The Minister for Lands and Natural Resources, Samuel Abu Jinapor, says forest and nature-based solutions have proven to be very impactful and verifiable, and Ghana, as a respected member of the international community, remains committed to working with all partners to deliver forest and nature-based climate solutions to achieve the 1.5 degrees Celsius target for people and planet.
The Minister made this commitment when he joined Secretary John Kerry of the UK, in the capacity as co-Chair of the Forest and Climate Leaders’ Partnership (FCLP) on Wednesday, 18th January, 2023, on the sidelines of the World Economic Forum, in Davos, Switzerland.
Together with Secretary John Kerry, the Lands Minister held two separate meetings with Brazil and the Democratic Republic of Congo (DRC), to find ways of working together to achieve the ambitious objective of the FCLP to halt and reverse forest loss and land degradation by 2030, whilst delivering sustainable development and promoting an inclusive rural transformation.
The Minister indicated that the meetings were very fruitful, adding that they are encouraged by the commitment of the IBC to work with the FCLP to achieve its objectives. He also noted that achieving this high ambition of the FCLP requires that the team works closely with some major forest countries.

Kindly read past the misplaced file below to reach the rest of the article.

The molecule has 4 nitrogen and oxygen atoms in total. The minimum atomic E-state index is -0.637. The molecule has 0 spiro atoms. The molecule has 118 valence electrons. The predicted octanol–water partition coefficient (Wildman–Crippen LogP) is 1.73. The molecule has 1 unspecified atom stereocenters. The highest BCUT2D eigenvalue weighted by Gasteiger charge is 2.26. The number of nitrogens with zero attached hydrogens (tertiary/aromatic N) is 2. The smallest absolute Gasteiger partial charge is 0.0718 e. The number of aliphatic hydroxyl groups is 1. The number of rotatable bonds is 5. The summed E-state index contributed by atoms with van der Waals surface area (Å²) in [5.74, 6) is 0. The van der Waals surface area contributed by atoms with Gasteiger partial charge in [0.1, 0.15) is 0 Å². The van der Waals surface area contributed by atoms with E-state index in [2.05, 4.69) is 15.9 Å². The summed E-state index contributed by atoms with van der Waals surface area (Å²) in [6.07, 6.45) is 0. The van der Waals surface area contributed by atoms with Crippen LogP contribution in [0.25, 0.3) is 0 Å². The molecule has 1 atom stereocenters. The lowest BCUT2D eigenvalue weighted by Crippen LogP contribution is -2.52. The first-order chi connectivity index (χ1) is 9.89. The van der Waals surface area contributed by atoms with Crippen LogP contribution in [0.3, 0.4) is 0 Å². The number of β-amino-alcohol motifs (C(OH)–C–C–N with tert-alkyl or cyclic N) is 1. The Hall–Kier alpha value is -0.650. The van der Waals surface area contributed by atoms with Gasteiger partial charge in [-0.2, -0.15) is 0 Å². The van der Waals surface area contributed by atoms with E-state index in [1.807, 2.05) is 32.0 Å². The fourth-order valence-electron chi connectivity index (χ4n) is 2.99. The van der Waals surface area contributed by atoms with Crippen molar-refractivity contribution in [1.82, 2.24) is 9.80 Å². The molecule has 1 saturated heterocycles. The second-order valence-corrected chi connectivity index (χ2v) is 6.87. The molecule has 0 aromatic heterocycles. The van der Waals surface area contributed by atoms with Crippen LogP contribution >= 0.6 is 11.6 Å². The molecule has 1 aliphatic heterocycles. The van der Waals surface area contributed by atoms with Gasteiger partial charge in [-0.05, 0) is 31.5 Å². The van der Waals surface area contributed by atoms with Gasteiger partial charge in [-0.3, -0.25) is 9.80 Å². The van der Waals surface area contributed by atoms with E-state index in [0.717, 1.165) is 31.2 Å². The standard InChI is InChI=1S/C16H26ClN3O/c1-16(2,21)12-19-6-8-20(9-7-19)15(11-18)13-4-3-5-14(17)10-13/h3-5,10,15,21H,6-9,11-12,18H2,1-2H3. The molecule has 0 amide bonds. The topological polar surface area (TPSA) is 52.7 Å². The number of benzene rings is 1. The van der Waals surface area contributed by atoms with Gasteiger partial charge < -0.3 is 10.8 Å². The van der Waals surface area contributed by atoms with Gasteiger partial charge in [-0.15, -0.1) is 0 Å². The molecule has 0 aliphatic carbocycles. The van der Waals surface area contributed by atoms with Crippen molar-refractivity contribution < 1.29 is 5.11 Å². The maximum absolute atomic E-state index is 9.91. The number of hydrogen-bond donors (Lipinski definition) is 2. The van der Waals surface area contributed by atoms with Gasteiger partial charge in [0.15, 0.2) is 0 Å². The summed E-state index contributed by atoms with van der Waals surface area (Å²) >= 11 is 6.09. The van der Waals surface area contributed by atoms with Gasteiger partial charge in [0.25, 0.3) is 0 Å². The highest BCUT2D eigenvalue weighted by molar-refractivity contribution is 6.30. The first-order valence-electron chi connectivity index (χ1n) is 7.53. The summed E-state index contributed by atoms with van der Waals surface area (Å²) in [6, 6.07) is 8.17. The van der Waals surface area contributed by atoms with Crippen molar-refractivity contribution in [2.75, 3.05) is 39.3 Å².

Already, Indonesia, Brazil and DRC, the Minister said, have formed the Indonesia-Brazil-Congo (IBC) rainforest alliance, to protect their forests, adding that together, these three countries control over fifty percent (50%) of global tropical forests, and are crucial to global efforts at halting deforestation.
Mr. Jinapor made a clarion call for all efforts to be made to fight climate change, saying “the climate crisis is reaching a tipping point, and requires all hands-on-deck approach to come to grips with this crisis.”
The delegation from Brazil was led by the Minister for Environment and Climate Change, Hon. Marina Silva, and the DRC delegation was led by the Vice Prime Minister and Minister for Environment, Hon. Eve Bazaiba Masudi.
The Amazon Rainforest is said to be the largest tropical rainforest in the world, and some sixty percent (60%) of this tropical rainforest is found in the territories of Brazil. The Congo Basin is the second largest rainforest in the world, and about sixty percent (60%) of this is found in DRC’s territory.